View Single Post
Old 01-20-2017, 04:57 PM   #24 (permalink)
EcoModding Lurker
Join Date: Dec 2016
Location: Romania
Posts: 44

Simba - '05 Seat Leon FR
Thanks: 22
Thanked 27 Times in 16 Posts
The basic problem of the lead-acid battery is not voltage drop. In fact, on most cars voltage drops under cranking towards 9 volts, and truck industry rate the CCAs as the amps a battery can give under freezing cold while dropping to 7.2 volts. Neither is the (renowned) sluggish charging. Or water loss. Or limited life.

The basic problem which is unsolvable as long as we stay on this side of the laws of physics is weight. Lead-acid does not allow deep discharge below a certain threshhold, and in flooded lead acid this threshhold stays up, no more than 30% frequent discharge. Which means that we carry a battery 3 times as heavy as needed. Only to achieve a reasonable service life out of it. AGM, which is deep cycle by construction, for the same amps is even heavier. Which negates any advantage. Plus, even if by some magic we can size the battery to the exact amount needed to start the car and no more, lead is still heavy. As, well.. lead.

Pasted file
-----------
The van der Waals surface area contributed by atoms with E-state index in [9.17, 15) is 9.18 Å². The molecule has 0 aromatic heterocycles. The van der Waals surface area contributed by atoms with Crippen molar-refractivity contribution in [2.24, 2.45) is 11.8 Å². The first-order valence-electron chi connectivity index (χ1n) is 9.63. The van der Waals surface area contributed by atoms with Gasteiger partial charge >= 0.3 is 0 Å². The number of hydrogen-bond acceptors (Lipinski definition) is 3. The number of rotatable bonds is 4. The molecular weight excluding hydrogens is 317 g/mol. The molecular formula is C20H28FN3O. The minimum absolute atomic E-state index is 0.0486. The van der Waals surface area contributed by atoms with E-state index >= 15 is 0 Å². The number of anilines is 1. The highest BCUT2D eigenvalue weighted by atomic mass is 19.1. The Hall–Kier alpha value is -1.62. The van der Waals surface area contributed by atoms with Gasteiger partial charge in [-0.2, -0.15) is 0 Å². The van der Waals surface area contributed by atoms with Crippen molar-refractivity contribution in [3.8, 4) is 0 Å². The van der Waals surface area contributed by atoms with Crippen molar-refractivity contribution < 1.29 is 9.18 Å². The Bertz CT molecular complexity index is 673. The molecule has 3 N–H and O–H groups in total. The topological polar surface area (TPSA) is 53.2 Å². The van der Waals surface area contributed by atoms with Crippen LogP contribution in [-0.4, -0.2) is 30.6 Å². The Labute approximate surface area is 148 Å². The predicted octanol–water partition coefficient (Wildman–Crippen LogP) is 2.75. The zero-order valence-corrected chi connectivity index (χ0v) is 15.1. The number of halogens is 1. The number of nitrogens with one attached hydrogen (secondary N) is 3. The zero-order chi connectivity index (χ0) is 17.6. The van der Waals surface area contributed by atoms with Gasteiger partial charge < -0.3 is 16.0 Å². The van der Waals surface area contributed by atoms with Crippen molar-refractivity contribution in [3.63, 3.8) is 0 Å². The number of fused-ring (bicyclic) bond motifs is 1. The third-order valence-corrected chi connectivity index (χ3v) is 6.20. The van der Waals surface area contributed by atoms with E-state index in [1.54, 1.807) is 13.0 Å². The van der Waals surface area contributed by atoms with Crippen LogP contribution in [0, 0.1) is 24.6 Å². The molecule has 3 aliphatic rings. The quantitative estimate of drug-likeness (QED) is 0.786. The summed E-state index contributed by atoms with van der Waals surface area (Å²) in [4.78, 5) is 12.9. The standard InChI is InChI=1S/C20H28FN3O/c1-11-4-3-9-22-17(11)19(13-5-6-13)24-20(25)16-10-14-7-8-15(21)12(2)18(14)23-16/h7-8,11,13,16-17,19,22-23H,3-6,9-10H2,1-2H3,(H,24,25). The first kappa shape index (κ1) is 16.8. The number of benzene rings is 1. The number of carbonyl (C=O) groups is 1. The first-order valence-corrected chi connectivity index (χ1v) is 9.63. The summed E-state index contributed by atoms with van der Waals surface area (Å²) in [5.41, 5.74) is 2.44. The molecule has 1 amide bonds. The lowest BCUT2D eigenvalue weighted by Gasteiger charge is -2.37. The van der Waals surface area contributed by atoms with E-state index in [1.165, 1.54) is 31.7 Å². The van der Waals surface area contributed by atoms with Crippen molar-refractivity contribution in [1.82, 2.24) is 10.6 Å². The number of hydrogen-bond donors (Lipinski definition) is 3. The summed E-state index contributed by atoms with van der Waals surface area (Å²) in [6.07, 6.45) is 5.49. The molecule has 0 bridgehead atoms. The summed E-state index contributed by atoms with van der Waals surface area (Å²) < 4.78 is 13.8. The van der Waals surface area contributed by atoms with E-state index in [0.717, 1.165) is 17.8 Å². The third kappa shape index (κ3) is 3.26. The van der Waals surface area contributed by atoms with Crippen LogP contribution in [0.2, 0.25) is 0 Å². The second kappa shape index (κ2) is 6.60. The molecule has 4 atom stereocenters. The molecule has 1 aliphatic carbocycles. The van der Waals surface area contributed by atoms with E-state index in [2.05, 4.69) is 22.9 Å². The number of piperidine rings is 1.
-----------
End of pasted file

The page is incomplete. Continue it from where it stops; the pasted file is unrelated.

Supercaps alone are only a thread above useless. They can give a start, but they self-discharge in time, store miserable amounts of energy, discharge dangerously when some metal tools hits them inadvertently.

But once lashed to a battery, they can draw, store and fire the exact amount of current needed for a start - while allowing a small, lightweight battery to store energy needed for the car's systems. A 60Ah lead-acid is 15-18kg (33-39lbs), the lightest batteries rated for road cars are in the 10-11 kg (22-24 lbs) range, highly specialized racing batteries like Odyssey or Varley are a bit below 20 lbs. A combo of supercaps and motorcycle lead batteries is barely above 10-11 lbs and can start just fine.
  Reply With Quote
The Following User Says Thank You to Nautilus For This Useful Post:
redpoint5 (01-21-2017)